Kantha: Originating from Bolpur in the Birhum district, Kantha is an embroidery style which was traditionally used in adorning quilts, but today is popular on sarees and other fabrics. Sarees with Kantha embroidery are typically made of pure silk, tussar silk or cotton. Each saree takes weeks or sometimes even months to prepare.

Also spelt Kanta, and Qanta, the Kantha embroidery is practised in Bangladesh and eastern regions of India, particularly West Bengal, Tripura and Odisha and is often practised by rural women. Kantha embroidery derives its name from the same word with two different meanings. Kantha means rag in Sanskrit, which reflects the fact that Kantha embroidery is made up of discarded garments. The word also means throat and was named due to its association with Shiva. The traditional form of Kantha embroidery was done with soft dhotis and saris, with a simple running stitch along the edges. Depending on the use of the finished product they were known as Lepkantha or Sujni Kantha.

The motifs traditionally designed on clothes and bedspreads were of birds, animals, fish, folk scenes and imagery that depicted different livelihoods in Bengal.

Source

Tant: A traditional Bengali saree, the typical Tant saree is characterised by a thick border and a decorative pallu, woven using a variety of floral, paisley, and other artistic motifs. The traditional art of weaving jamdani, considered the best variety of tant, has been showcased by UNESCO as an intangible cultural heritage of humanity. Tant sarees are woven from cotton threads and distinguished by their lightness and transparency.

Tant and especially Jamdani and Muslin became famous in and around Dacca, now Dhaka in Bangladesh and Murshidabad in West Bengal during the Mughal era. The British colonial government tried to destroy this art to protect the textile industry of Manchester, but the tant culture managed to survive. With the division of the Bengal province during the partition of 1947, some of the weavers migrated to West Bengal and continued their craftsmanship there. Thus the tant weavers are now seen in both parts of Bengal.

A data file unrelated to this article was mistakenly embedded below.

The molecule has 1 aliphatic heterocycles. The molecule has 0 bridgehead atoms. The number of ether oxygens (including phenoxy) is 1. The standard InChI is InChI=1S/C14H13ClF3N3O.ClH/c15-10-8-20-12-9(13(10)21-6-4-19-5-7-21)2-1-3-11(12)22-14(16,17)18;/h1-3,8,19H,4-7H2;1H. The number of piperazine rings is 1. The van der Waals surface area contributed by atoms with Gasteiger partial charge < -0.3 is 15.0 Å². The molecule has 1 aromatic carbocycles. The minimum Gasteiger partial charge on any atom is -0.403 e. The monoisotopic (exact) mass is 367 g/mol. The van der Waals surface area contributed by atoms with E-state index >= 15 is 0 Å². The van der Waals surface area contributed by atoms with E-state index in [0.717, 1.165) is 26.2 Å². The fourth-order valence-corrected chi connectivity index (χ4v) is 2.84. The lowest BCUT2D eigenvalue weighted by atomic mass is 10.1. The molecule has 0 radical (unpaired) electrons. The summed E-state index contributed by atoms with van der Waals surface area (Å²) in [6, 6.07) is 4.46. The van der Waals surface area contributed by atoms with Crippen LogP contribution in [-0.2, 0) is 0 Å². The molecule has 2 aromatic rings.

The process of weaving Tant saris is elaborate and requires planning. First, the cotton threads are washed, bleached, re-washed, sun-dried and then dyed to achieve the desired colour. They are then starched and processed to make the yarns finer. To weave it, the patterns of the border, pallu and body are sketched out on cardboard and perforated to suspend from the loom to guide the weaving process. A few years before India’s independence, the jacquard loom was introduced into the Bangalar Tant technique and was so well-accepted that it is preferred even today.

Jamdani: Originally known as Dhakai or Daccai, an ancient textile weaving centre, after the city of Dhaka in Bangladesh today, Jamdani is a Persian term that came into popular usage during the Mughal rule of Bengal. An early reference to the Indian origins of muslin is found in the book of Periplus of the Erythraean Sea and the accounts of Arab, Chinese and Italian travellers and traders. The name Jamdani, is of Persian origin and comes from the word jam which means flower and dani meaning vase. The name is suggestive of the beautiful floral motifs on these saris. Jamdani is a hand loom woven fabric made of cotton, which was historically referred to as muslin. The Jamdani weaving tradition is one of the most time and labour-intensive forms of handloom weaving and is considered one of the finest varieties of muslin. Traditionally woven around Dhaka and created on the loom brocade, jamdani is rich in motifs.

Whether figured or flowered, jamdani is a woven fabric in cotton. This is a supplementary weft technique of weaving, where the artistic motifs are produced by a non-structural weft, in addition to the standard weft that holds the warp threads together. The standard weft creates a fine, sheer fabric while the supplementary weft with thicker threads adds intricate patterns to it. Each supplementary weft motif is added separately by hand by interlacing the weft threads into the warp with fine bamboo sticks using individual spools of thread. The result is a complex mix of different patterns that appear to float on a shimmering surface. The pattern is not sketched or outlined on the fabric but is drawn on graph paper and placed underneath the warp. Decorative motifs are typically in grey and white and often a mixture of cotton and gold thread was used. Patterns are usually of geometric, plant, and floral designs.